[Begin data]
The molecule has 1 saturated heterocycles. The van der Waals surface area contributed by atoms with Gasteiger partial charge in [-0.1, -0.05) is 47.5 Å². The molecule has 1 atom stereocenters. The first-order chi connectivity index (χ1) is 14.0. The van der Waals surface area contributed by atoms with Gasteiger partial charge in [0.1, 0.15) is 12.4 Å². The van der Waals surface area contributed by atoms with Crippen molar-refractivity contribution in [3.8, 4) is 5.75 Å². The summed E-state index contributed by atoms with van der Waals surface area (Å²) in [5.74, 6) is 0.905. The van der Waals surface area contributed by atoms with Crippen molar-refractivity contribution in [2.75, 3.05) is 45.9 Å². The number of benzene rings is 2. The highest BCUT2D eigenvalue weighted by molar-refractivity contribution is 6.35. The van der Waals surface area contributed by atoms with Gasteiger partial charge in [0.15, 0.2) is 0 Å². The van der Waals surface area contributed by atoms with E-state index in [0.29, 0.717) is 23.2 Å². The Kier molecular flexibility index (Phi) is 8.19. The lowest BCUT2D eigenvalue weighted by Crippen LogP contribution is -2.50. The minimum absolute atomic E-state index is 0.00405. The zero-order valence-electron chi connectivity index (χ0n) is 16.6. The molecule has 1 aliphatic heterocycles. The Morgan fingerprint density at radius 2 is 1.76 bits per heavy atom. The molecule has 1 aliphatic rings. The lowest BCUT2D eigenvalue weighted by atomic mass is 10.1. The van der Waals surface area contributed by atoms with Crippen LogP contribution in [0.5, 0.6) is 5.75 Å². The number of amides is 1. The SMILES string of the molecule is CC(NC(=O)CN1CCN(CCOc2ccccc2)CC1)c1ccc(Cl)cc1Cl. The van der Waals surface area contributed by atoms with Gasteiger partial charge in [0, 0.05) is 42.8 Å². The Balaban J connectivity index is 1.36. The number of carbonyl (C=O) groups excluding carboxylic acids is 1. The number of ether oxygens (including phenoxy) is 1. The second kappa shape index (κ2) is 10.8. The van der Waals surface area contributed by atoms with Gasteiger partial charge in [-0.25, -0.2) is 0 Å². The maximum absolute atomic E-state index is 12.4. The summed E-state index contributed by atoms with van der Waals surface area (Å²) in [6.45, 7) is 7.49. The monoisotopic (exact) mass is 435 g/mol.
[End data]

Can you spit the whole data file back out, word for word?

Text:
The molecule has 1 saturated heterocycles. The van der Waals surface area contributed by atoms with Gasteiger partial charge in [-0.1, -0.05) is 47.5 Å². The molecule has 1 atom stereocenters. The first-order chi connectivity index (χ1) is 14.0. The van der Waals surface area contributed by atoms with Gasteiger partial charge in [0.1, 0.15) is 12.4 Å². The van der Waals surface area contributed by atoms with Crippen molar-refractivity contribution in [3.8, 4) is 5.75 Å². The summed E-state index contributed by atoms with van der Waals surface area (Å²) in [5.74, 6) is 0.905. The van der Waals surface area contributed by atoms with Crippen molar-refractivity contribution in [2.75, 3.05) is 45.9 Å². The number of benzene rings is 2. The highest BCUT2D eigenvalue weighted by molar-refractivity contribution is 6.35. The van der Waals surface area contributed by atoms with Gasteiger partial charge in [0.15, 0.2) is 0 Å². The van der Waals surface area contributed by atoms with E-state index in [0.29, 0.717) is 23.2 Å². The Kier molecular flexibility index (Phi) is 8.19. The lowest BCUT2D eigenvalue weighted by Crippen LogP contribution is -2.50. The minimum absolute atomic E-state index is 0.00405. The zero-order valence-electron chi connectivity index (χ0n) is 16.6. The molecule has 1 aliphatic heterocycles. The Morgan fingerprint density at radius 2 is 1.76 bits per heavy atom. The molecule has 1 aliphatic rings. The lowest BCUT2D eigenvalue weighted by atomic mass is 10.1. The van der Waals surface area contributed by atoms with Crippen LogP contribution in [0.5, 0.6) is 5.75 Å². The number of amides is 1. The SMILES string of the molecule is CC(NC(=O)CN1CCN(CCOc2ccccc2)CC1)c1ccc(Cl)cc1Cl. The van der Waals surface area contributed by atoms with Gasteiger partial charge in [0, 0.05) is 42.8 Å². The Balaban J connectivity index is 1.36. The number of carbonyl (C=O) groups excluding carboxylic acids is 1. The number of ether oxygens (including phenoxy) is 1. The second kappa shape index (κ2) is 10.8. The van der Waals surface area contributed by atoms with Gasteiger partial charge in [-0.25, -0.2) is 0 Å². The maximum absolute atomic E-state index is 12.4. The summed E-state index contributed by atoms with van der Waals surface area (Å²) in [6.45, 7) is 7.49. The monoisotopic (exact) mass is 435 g/mol.